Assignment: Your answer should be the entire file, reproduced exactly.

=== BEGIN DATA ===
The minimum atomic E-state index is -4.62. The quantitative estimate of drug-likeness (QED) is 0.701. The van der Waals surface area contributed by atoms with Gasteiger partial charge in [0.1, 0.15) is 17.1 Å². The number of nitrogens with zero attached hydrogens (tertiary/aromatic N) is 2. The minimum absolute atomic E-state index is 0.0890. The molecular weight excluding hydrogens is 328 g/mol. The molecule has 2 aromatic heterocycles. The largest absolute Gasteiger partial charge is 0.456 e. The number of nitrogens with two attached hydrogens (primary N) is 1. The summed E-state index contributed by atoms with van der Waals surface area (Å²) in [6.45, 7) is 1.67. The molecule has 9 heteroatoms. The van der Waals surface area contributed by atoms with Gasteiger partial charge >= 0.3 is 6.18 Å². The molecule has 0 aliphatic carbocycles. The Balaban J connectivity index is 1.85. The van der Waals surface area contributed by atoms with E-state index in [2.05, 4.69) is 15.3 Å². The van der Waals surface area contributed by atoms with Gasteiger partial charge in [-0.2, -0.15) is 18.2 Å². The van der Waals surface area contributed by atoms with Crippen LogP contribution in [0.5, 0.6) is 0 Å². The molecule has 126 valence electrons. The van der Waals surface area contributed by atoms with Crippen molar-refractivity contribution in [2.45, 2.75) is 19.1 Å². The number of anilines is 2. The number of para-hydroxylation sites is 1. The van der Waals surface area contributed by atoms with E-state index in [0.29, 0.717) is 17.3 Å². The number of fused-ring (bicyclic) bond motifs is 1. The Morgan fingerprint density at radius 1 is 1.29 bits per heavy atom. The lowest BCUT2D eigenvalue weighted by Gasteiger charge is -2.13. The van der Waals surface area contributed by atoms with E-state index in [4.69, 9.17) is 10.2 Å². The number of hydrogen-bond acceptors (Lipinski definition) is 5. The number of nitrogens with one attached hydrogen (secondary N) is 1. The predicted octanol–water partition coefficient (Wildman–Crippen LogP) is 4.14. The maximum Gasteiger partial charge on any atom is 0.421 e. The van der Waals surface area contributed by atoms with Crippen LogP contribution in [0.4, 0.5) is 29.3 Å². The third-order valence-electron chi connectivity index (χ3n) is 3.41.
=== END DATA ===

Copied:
The minimum atomic E-state index is -4.62. The quantitative estimate of drug-likeness (QED) is 0.701. The van der Waals surface area contributed by atoms with Gasteiger partial charge in [0.1, 0.15) is 17.1 Å². The number of nitrogens with zero attached hydrogens (tertiary/aromatic N) is 2. The minimum absolute atomic E-state index is 0.0890. The molecular weight excluding hydrogens is 328 g/mol. The molecule has 2 aromatic heterocycles. The largest absolute Gasteiger partial charge is 0.456 e. The number of nitrogens with two attached hydrogens (primary N) is 1. The summed E-state index contributed by atoms with van der Waals surface area (Å²) in [6.45, 7) is 1.67. The molecule has 9 heteroatoms. The van der Waals surface area contributed by atoms with Gasteiger partial charge >= 0.3 is 6.18 Å². The molecule has 0 aliphatic carbocycles. The Balaban J connectivity index is 1.85. The van der Waals surface area contributed by atoms with E-state index in [2.05, 4.69) is 15.3 Å². The van der Waals surface area contributed by atoms with Gasteiger partial charge in [-0.2, -0.15) is 18.2 Å². The van der Waals surface area contributed by atoms with Crippen LogP contribution in [0.5, 0.6) is 0 Å². The molecule has 126 valence electrons. The van der Waals surface area contributed by atoms with Crippen molar-refractivity contribution in [2.45, 2.75) is 19.1 Å². The number of anilines is 2. The number of para-hydroxylation sites is 1. The van der Waals surface area contributed by atoms with E-state index in [0.29, 0.717) is 17.3 Å². The number of fused-ring (bicyclic) bond motifs is 1. The Morgan fingerprint density at radius 1 is 1.29 bits per heavy atom. The lowest BCUT2D eigenvalue weighted by Gasteiger charge is -2.13. The van der Waals surface area contributed by atoms with E-state index in [4.69, 9.17) is 10.2 Å². The number of hydrogen-bond acceptors (Lipinski definition) is 5. The number of nitrogens with one attached hydrogen (secondary N) is 1. The predicted octanol–water partition coefficient (Wildman–Crippen LogP) is 4.14. The maximum Gasteiger partial charge on any atom is 0.421 e. The van der Waals surface area contributed by atoms with Crippen LogP contribution in [0.4, 0.5) is 29.3 Å². The third-order valence-electron chi connectivity index (χ3n) is 3.41.